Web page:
Opioids the New Drug of Choice for Children
Las Vegas—As a former DEA agent of 25 years, Bob Stutman became accustomed to being around drug users and dealers. Since retiring in 1990 after leading the DEA’s New York field division for 5 years, he has run his own consulting firm and spoken about the problems associated with drug abuse. Despite his expertise, Mr. Stutman said even he now has trouble identifying drug traffickers and all of the new drugs that are on the streets. He is especially concerned about the number of children abusing drugs, particularly opioids and other prescription medications. Last year, drug overdose was the leading cause of death by accident in the United States. It used to be car accidents, according to Mr. Stutman.
“I’m incredibly frustrated,” said Mr. Stutman, who spoke on Monday afternoon during a general session at the Pharmacy Benefit Management Institute’s drug benefit conference. “We’re in the middle of the of the worst drug epidemic in the history of the United States.” Within 20 seconds of meeting people, Mr. Stutman said he knows if they are addicted to heroin or cocaine. However, he's not aware of anyone who can be certain that someone is abusing opioids because the warning signs aren’t always apparent and people can continue to function properly while misusing painkillers. For instance, he mentioned radio host Rush Limbaugh, who admitted he was addicted to pain medications in 2003 but was able to be on the air with no one noticing any problems.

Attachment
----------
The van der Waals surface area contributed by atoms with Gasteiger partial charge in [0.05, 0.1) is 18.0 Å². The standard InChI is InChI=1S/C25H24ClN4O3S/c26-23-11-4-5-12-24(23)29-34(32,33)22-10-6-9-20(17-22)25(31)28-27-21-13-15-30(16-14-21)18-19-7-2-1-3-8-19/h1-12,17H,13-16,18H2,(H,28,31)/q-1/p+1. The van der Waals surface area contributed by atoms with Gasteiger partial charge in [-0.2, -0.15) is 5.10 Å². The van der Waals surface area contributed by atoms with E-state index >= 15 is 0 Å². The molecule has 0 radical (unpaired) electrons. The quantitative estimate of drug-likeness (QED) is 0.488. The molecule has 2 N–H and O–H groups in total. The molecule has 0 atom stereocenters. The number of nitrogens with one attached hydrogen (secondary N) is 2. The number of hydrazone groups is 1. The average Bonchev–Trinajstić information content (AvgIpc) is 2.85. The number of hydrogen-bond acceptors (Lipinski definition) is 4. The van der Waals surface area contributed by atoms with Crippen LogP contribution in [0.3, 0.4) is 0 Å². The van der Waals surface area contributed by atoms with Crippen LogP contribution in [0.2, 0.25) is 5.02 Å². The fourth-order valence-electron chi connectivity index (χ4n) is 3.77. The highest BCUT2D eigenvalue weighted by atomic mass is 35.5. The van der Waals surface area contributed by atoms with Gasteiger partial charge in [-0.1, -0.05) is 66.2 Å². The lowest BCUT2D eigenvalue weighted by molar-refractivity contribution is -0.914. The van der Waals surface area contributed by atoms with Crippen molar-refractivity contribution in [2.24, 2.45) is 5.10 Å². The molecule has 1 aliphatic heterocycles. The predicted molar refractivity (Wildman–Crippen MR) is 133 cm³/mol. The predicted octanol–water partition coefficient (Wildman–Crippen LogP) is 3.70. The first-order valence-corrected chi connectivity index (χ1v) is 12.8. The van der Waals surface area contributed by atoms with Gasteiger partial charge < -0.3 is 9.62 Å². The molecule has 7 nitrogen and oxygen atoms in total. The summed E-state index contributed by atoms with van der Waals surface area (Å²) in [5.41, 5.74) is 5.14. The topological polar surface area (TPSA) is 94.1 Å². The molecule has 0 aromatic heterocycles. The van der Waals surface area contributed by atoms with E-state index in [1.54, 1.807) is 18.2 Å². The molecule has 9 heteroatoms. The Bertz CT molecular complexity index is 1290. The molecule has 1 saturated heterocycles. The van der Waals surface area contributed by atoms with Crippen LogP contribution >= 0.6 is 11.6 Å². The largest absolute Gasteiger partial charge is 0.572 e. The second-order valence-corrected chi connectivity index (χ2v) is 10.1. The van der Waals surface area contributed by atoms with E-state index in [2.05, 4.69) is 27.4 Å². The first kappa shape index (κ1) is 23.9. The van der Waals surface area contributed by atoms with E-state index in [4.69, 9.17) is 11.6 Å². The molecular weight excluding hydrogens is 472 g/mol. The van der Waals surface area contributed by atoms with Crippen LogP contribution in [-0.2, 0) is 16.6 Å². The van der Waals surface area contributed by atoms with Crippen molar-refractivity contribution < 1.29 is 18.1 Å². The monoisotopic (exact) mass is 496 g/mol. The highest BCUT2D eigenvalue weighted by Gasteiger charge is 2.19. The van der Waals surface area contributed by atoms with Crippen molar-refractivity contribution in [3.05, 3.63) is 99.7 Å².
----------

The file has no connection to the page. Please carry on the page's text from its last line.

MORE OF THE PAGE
“With opioids, you can’t tell people are going to hit the cliff,” Mr. Stutman said. During his career, Mr. Stutman said 2 drugs were “culture-changing”: LSD in the 1960s and 1970s and crack cocaine from 1985 to 1992. He claimed that before crack cocaine was prevalent, more than 70% of drug addicts were men. Today, approximately 50% of addicts are women. The most recent “culture changer” is the prevalence of extended-release opioids, according to Mr. Stutman. In 2013, there were 125 million prescriptions for opioids, up from 6 million in 2001. Last year, more people died from prescription drugsthan died from heroin, crack cocaine, cocaine, and methamphetamines combined. More children are abusing drugs, too, according to Mr. Stutman.
On average, children are using drugs for the first time when they are 12 years and 4 months of age. Inhalants are the top drug for children younger than 13 years of age (excluding alcohol and cigarettes), as children “huff” the drugs. The most abused drugs for all children are Adderall and Ritalin, which they crush and then snort.—Tim Casey